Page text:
What is radon and why is it dangerous?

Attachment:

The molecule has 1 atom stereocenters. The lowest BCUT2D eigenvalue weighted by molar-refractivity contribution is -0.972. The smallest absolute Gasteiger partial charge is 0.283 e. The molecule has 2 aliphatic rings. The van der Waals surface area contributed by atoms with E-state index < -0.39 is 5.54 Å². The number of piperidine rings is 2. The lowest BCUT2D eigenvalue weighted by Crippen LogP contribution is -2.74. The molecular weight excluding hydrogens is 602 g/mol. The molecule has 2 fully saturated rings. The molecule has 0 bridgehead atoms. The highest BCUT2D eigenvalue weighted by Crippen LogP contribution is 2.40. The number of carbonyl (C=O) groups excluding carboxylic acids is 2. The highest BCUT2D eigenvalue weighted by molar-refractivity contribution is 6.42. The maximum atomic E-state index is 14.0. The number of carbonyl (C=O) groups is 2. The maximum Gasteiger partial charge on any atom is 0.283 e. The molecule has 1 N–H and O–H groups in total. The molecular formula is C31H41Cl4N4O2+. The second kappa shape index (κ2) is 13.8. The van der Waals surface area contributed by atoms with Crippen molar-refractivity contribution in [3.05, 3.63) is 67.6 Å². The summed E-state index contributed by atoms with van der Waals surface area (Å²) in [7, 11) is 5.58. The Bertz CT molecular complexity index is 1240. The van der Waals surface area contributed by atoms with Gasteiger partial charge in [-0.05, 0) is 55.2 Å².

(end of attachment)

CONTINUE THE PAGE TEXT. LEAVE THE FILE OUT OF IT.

Radon is a colorless, odorless, and tasteless radioactive gas that occurs naturally from the decay of uranium in soil, rocks, and water. It is considered dangerous because prolonged exposure to high levels of radon can pose significant health risks. Radon gas can enter homes and buildings through cracks in the foundation, gaps in walls or floors, and other openings. When inhaled, radon particles can settle in the lungs, emitting radiation that can damage lung tissue and increase the risk of developing lung cancer. In fact, radon exposure is the leading cause of lung cancer among non-smokers and is responsible for a substantial number of lung cancer cases overall. It is crucial to test for radon and, if elevated levels are detected, take steps to mitigate and reduce radon concentrations to protect your health and the well-being of your loved ones.